Written by Waimirirangi Cooper
Tama tu tama ora, Tama noho tama mate
“Tama tu tama ora, Tama noho tama mate” – a Maori proverb which literal translation in English means something along the lines of an active person will live, whilst a lazy person will die. This is generally understood within the context of health, however I prefer to flip it on its head and apply this to my experience interning in Vietnam at a law and tax firm with CRCC Asia in Ho Chi Minh City.
Interning in one of Asia’s most renowned law firms is many things: Overwhelming and exciting at first, fast paced yet relaxed, and an overall great opportunity to get that practical experience that law students crave. With this in mind, reality is not as we often imagine it to be. I have learnt the importance of being proactive, taking initiative and applying skills to real life practice.
“I quickly learnt that the biggest skill I gained from my papers at uni is the ability to research areas of law that I am unfamiliar with,”
When given a task, it may not always be in the form of clear and specific instructions that were accustomed to when given an essay or legal opinion to complete at the University of Waikato. It may not even be in an area of law that you’re familiar with, but it is an opportunity nonetheless. I found myself in this type of situation, and I quickly learnt that the biggest skill I gained from my papers at uni is the ability to research areas of law that I am unfamiliar with, researching to understand the services that are provided and to take a second, third and forth look at the task at hand (also known as proof checking). Putting this all together in context gave me the key that I was looking for, my “question.” You know when lecturers tell you the best advice they can give for an exam is to “read the question”? Well, that is exactly what this process was for me during my international internship. Reading the question, even when it wasn’t 100% clear. Because essentially that is how we know what answer to give.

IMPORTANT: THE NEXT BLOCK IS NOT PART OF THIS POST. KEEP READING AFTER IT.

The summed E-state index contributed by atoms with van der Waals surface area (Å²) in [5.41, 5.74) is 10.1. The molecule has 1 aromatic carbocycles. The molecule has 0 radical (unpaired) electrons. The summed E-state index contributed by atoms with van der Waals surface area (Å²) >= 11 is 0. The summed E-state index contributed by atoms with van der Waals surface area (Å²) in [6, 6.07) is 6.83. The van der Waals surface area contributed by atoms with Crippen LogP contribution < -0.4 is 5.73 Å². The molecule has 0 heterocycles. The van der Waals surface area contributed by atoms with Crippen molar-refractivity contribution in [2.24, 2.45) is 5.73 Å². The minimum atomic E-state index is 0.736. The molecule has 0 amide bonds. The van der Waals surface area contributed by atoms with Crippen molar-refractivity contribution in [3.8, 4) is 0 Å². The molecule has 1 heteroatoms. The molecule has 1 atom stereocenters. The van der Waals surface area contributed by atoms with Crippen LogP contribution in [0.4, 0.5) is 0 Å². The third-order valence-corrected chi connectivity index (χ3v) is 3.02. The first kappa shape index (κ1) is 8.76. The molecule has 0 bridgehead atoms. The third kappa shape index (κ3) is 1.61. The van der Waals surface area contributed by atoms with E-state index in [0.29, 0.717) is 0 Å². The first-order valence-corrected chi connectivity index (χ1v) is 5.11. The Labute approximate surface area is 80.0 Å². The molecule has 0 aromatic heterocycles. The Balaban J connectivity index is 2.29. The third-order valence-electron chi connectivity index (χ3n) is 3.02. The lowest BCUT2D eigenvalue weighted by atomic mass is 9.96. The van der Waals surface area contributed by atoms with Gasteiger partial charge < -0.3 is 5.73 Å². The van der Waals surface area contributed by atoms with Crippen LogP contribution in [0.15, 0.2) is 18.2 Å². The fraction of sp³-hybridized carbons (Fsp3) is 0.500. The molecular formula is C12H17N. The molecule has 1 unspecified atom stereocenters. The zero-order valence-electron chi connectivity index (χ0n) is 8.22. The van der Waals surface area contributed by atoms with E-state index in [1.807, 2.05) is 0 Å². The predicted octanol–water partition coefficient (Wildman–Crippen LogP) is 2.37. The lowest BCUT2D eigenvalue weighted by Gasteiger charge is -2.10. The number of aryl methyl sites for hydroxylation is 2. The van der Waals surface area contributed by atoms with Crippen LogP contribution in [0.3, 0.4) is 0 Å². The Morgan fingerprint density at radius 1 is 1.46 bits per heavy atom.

“Get that ‘practical experience’ and the opportunity to grow.”
It is easy to sit there -“tama noho” and refuse a task because you haven’t had lectures on Foreign Investment within the context of Vietnamese laws. But to sit there dormant would have been the death of an opportunity to apply the skills that are instilled in us as students, to get that ‘practical experience’ and the opportunity to grow. This experience really captured the lesson from the proverb in being active, or in this case being proactive – “tama tu”, thus providing me with life here at my internship in Ho Chi Minh City.
If Waimirirangi’s blog has inspired you to undertake an internship in Vietnam, check out our Internship Program in Ho Chi Minh City! You can also read more about our activities in Ho Chi Minh City, including fundraising with local chairty, saigonchildren.